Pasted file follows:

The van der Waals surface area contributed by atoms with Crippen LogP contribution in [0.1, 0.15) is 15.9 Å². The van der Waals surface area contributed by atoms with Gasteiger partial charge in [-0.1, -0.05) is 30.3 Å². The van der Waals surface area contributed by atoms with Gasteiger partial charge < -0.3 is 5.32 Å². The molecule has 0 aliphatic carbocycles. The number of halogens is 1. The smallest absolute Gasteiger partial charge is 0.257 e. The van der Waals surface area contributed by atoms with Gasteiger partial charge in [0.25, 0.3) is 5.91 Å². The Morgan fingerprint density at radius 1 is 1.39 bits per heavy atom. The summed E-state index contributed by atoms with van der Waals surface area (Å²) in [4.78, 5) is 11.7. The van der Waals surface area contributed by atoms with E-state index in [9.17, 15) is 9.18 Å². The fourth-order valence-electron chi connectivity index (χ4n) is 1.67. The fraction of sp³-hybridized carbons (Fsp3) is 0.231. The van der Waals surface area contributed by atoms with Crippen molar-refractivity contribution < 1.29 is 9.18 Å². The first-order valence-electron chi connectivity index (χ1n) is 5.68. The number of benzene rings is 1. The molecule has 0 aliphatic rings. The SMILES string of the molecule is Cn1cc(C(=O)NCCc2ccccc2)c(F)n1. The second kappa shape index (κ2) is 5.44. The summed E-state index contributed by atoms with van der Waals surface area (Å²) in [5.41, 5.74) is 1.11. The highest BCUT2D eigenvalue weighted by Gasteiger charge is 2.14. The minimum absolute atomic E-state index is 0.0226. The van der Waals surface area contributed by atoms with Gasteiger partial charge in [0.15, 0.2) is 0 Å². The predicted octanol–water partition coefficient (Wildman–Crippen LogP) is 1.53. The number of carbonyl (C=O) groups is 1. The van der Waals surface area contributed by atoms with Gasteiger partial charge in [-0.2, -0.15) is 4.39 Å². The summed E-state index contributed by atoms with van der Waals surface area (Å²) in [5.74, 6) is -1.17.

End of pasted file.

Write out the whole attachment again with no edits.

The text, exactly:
The van der Waals surface area contributed by atoms with Crippen LogP contribution in [0.1, 0.15) is 15.9 Å². The van der Waals surface area contributed by atoms with Gasteiger partial charge in [-0.1, -0.05) is 30.3 Å². The van der Waals surface area contributed by atoms with Gasteiger partial charge < -0.3 is 5.32 Å². The molecule has 0 aliphatic carbocycles. The number of halogens is 1. The smallest absolute Gasteiger partial charge is 0.257 e. The van der Waals surface area contributed by atoms with Gasteiger partial charge in [0.25, 0.3) is 5.91 Å². The Morgan fingerprint density at radius 1 is 1.39 bits per heavy atom. The summed E-state index contributed by atoms with van der Waals surface area (Å²) in [4.78, 5) is 11.7. The van der Waals surface area contributed by atoms with E-state index in [9.17, 15) is 9.18 Å². The fourth-order valence-electron chi connectivity index (χ4n) is 1.67. The fraction of sp³-hybridized carbons (Fsp3) is 0.231. The van der Waals surface area contributed by atoms with Crippen molar-refractivity contribution < 1.29 is 9.18 Å². The first-order valence-electron chi connectivity index (χ1n) is 5.68. The number of benzene rings is 1. The molecule has 0 aliphatic rings. The SMILES string of the molecule is Cn1cc(C(=O)NCCc2ccccc2)c(F)n1. The second kappa shape index (κ2) is 5.44. The summed E-state index contributed by atoms with van der Waals surface area (Å²) in [5.41, 5.74) is 1.11. The highest BCUT2D eigenvalue weighted by Gasteiger charge is 2.14. The minimum absolute atomic E-state index is 0.0226. The van der Waals surface area contributed by atoms with Gasteiger partial charge in [0.15, 0.2) is 0 Å². The predicted octanol–water partition coefficient (Wildman–Crippen LogP) is 1.53. The number of carbonyl (C=O) groups is 1. The van der Waals surface area contributed by atoms with Gasteiger partial charge in [-0.2, -0.15) is 4.39 Å². The summed E-state index contributed by atoms with van der Waals surface area (Å²) in [5.74, 6) is -1.17.